Finally, what I am asking is that editors and reporters make it clear every single day to us, the readers, that you are devoted to the first principles of journalism: Accuracy, fairness, depth and fanatical integrity. None of us in this democracy should ever take that for granted. Thanks.

  3. Anonymous7:39 AM

    Re: eliminate layers of editors and operate with less hierarchy.

    We've done exactly the opposite at my McClatchy paper. Every single person we've lost or will soon lose in our newsroom was a clerk, reporter, copy editor, designer, artist, photographer or a manager on the lowest rung of management who still put content in the paper and the Web every day.

    And yet in these 40 positions or so gone, we CREATED a new upper-level management job.

    And while we're going through wrenching changes, it's still business as usual for our supervisors. They are still micromanaging our work. There are lots of them, and they have the time to do it. It's worse than ever for the rest of us because they have far fewer people to micromanage now.

    Finally, there is no way I would post my name on here. I have children to feed. If the people at the top knew who this was, I'd be out of a job, too.

    Fear is the only tool left to manage with, and it's being used very effectively. We're scared. To death.

  4. Honestly, I have no idea what you're describing here.

    I read the layoff lists from all the newsrooms and didn't see anything that sounds like what you are describing here.

    Please get yourself a fake hotmail account or something and email me directly with details. I will look for your email.

  5. Anonymous11:32 AM

    I don't know what layoff lists you are reading, Howard. I am not the previous poster. Yet, I have the same experience at my newsroom. Upper managers' jobs were saved. Department heads were spared. Line editors, who actually put out the paper, are the ones on the block. Total BS.

  6. Anonymous5:10 PM

    Hey Howard, your buddy Anonymous here -- well one of them.

    I would echo the strange decisions made to cut the "content producers" instead of the higher-paid managers. Makes little sense.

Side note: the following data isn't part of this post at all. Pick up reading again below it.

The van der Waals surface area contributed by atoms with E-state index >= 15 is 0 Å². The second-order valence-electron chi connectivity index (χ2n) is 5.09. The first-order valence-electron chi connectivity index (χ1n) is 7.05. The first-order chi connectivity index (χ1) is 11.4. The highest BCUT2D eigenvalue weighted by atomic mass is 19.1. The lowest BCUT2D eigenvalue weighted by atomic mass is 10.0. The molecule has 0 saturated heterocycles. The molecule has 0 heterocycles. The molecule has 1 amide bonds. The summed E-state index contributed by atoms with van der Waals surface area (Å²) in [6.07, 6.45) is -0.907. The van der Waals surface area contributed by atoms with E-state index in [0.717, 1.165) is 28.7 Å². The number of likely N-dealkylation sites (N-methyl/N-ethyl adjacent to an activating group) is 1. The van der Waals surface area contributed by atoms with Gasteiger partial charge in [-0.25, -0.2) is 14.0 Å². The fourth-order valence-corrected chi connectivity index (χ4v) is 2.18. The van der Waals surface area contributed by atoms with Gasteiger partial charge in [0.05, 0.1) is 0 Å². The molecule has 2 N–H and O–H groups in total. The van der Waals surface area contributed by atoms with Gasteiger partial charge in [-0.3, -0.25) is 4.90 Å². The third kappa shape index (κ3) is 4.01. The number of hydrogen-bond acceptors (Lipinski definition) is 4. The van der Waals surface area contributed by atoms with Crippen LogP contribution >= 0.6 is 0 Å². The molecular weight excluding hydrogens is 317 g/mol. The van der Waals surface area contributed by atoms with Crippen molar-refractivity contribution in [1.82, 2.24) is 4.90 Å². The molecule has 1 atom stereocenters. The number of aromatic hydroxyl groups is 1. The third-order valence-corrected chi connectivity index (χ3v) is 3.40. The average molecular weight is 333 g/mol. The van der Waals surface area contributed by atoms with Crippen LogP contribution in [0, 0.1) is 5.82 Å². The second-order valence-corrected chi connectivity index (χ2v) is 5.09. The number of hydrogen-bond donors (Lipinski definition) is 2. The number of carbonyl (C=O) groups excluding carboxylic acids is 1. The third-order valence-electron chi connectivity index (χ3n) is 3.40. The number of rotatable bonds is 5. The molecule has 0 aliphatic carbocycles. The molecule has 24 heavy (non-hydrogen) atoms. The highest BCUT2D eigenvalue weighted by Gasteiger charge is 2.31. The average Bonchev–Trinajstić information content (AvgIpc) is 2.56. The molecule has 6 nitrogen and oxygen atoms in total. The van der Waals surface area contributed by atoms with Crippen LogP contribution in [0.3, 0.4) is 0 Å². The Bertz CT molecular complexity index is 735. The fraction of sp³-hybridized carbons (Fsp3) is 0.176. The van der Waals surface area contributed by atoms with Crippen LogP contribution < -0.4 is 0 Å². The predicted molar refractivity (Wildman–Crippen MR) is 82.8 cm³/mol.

Of course now some of us are doing what the clerks used to do, at a much higher price. I don't feel bad about it, I have mouths to fee.

    I'm not a particularly nostalgic person, and I understand your larger post. But the problem I see is that our industry is full of people who know how to do one job - put out newspapers with interesting stories - yet claim to be trying to do something else(web, rss, video, etc).

    The people who are making the decisions usually have no idea what they are talking about. Perhaps instead of trying to beat the Google's of the world with managers who put out newspapers, we should be hiring the brightest minds from those companies and letting them take the reigns.

    Meanwhile, with managers distracted the newspapers suffer.

    I'll give you one example of the tech mess. One of your newspapers has a completely dysfunctional classified ad system. People in that market can't find out what things are for sale and what they cost. Using Craigslist is not just an option, it's the only option.

    If I were running a small business and knew my customers couldn't access my product I would work day and night until the product was fixed. But the corporate culture has people saying things like "we are aware of the problem, but it's a software problem and we can't fix it until we get new software sometime next year."

    Those kinds of completely unacceptable answers are all over our business these days. The excuses outweigh the productive actions.

    And we wonder why things are rough.

  7. Anonymous10:20 PM

    Or we have our editor, our publisher and yes, even you Howard, talking to us in the newsroom about "the future" and yet the very web programmers who we need to help build that future are given their walking papers this week.

    Lots of corporate speak, but little real world logic, at least to these lowly copy editing eyes.